|Sid Miller, Hog Killer, and Poisoner of Wildlife|
The Washington Post reports that the war on feral hogs has reached a new level.
It seems that Texas's war on hogs was not going well enough with helicopters shooting the beasts from the air, and unlimited take given to shooters, hog trappers, and running dog men.
The new answer, according to Texas agricultural commissioner Sid Miller: rat poison. More specifically, vast amounts of Warfarin.
Pigs eat it. It kills them slowly, often painfully, and turns their innards blue. It’s already wiped out swine herds in Australia, which later banned the product as inhumane.
The Environmental Protection Agency just approved it.
Hunters and wildlife experts, not so much.
More than 3,000 have signed the Texas Hog Hunters Association’s petition against Miller’s chemical war.
“If this hog is poisoned, do I want to feed it to my family?” the group’s vice president, Eydin Hansen, asked the Dallas CBS affiliate. “I can tell you, I don’t.”
Warfarin, as I have noted in the past, is named after the Wisconsin Alumni Research Foundation, which discovered the rat poison and heart medication (sold as Coumadin) in red clover.
The warfarin they intend to use in Texas will be dyed blue which will taint the pig meat to let hunters know the pig is not fit for human consumption. But what if a dead feral hog is preyed on by dogs, coyotes, fox, and other wildlife such as vultures? No word.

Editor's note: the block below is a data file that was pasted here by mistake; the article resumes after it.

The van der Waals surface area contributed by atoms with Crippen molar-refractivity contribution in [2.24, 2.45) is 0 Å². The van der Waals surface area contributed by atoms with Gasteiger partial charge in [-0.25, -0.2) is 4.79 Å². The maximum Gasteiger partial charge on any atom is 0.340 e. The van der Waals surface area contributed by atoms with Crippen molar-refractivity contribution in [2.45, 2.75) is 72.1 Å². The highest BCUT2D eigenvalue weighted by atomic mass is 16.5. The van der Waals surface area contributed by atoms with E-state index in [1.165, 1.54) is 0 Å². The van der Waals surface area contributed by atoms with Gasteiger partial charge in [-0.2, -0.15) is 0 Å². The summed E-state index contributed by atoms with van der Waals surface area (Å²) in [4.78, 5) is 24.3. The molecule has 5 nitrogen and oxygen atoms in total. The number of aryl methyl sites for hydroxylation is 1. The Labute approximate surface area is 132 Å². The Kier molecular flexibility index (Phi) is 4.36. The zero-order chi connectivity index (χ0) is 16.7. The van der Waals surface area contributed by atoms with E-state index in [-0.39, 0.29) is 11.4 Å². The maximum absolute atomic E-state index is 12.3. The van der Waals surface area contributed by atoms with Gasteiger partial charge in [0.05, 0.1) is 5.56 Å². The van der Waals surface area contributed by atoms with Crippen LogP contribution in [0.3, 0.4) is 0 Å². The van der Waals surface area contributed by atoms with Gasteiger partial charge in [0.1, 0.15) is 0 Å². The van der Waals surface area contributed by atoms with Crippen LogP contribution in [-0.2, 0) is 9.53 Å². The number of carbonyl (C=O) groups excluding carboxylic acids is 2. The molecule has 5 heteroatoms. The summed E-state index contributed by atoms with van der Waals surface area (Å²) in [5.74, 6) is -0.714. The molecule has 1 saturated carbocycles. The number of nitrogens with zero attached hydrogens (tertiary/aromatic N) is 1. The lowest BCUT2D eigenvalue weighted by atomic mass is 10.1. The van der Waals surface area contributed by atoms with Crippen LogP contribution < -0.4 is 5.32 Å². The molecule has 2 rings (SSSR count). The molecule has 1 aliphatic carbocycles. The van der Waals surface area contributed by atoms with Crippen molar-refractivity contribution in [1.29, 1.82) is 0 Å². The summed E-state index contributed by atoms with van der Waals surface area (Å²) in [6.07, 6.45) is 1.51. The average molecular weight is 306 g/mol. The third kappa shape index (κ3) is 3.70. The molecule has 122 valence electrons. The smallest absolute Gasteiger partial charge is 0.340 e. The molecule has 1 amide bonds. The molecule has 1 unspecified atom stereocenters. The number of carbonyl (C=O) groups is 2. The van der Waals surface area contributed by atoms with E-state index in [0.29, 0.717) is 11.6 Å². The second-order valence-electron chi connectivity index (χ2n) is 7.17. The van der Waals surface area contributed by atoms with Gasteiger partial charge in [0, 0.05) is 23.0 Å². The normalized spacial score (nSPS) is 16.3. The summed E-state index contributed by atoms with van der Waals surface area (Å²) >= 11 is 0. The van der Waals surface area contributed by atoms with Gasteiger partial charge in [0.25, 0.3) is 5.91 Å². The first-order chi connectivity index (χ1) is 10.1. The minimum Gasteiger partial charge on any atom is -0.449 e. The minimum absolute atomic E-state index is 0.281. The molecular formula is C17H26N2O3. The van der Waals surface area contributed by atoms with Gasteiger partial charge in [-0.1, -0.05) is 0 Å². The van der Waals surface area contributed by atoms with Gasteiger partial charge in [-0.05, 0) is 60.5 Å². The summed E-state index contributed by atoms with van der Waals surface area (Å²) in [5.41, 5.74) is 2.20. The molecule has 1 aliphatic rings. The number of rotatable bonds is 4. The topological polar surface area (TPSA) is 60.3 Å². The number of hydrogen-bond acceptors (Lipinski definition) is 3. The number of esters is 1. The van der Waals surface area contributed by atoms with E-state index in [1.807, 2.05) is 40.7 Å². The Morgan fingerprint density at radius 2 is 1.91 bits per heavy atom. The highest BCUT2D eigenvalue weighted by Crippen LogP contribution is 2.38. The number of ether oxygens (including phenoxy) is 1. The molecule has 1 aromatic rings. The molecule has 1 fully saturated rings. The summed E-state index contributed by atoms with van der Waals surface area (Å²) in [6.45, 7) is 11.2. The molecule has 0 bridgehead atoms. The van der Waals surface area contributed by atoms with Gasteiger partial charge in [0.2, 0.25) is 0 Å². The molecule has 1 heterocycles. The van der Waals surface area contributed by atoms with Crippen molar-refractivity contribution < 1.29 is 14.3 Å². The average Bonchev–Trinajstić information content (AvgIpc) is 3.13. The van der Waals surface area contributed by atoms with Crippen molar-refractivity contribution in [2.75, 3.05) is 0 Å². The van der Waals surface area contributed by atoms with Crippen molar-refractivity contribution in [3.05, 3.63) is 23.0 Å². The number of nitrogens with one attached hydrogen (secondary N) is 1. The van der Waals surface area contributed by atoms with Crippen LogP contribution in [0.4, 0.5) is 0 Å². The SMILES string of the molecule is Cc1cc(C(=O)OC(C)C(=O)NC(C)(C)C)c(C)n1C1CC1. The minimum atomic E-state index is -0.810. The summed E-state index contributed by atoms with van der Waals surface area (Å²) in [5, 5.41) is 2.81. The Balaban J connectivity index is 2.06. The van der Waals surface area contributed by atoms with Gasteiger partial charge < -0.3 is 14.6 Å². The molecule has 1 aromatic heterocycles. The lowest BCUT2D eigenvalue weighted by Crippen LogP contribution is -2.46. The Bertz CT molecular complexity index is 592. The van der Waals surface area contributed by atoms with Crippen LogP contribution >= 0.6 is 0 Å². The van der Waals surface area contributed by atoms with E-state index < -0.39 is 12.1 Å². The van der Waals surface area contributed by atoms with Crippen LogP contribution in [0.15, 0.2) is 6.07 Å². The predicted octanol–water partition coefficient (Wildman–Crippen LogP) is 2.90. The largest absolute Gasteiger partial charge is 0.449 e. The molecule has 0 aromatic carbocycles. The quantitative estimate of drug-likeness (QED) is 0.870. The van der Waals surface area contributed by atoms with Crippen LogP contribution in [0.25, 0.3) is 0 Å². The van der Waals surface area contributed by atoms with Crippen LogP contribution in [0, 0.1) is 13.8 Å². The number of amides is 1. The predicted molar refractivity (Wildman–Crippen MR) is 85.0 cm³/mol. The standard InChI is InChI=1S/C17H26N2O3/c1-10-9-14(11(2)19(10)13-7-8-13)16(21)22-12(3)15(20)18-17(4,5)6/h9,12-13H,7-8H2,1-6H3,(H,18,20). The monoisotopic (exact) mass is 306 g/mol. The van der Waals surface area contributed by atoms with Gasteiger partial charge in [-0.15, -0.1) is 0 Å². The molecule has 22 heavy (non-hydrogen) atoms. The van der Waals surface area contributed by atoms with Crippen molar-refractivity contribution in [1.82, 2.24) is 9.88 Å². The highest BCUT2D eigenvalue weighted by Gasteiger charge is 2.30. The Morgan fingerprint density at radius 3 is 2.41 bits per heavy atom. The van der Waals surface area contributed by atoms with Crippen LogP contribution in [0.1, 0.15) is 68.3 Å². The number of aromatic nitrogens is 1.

Australia used warfarin to control their feral hog population, but thought better of it after seeing the reality on the ground:
“It is considered inhumane and its use is being phased out in all states and territories,” reads an Australian government assessment from 2009, shared with The Washington Post....
The poison was effective, granted. It proved as apocalyptic as Miller promises, taking just a few months to wipe out an estimated 99 percent of wild pigs in Sunny Corner State Forest during an experiment in 1987.
Other studies described poisoned hogs’ last days in explicit detail: Some were lucky; massive internal bleeding killed them quickly after they ate warfarin. Most suffered for a week or more — one pig for a full month before it died.
“Animals moved only if approached closely and spent most time lying in shelter,” researchers wrote in Australian Wildlife Research in 1990.
Some leaked blood from their eyes or anuses. Many bled internally — sometimes into their joints, causing severe pain. An autopsy revealed one pig’s liver had fused to its stomach.
Being shot from a helicopter, the Australian government concluded, was objectively less cruel.
- Related Links
** Rat Poison and Wildlife Conservation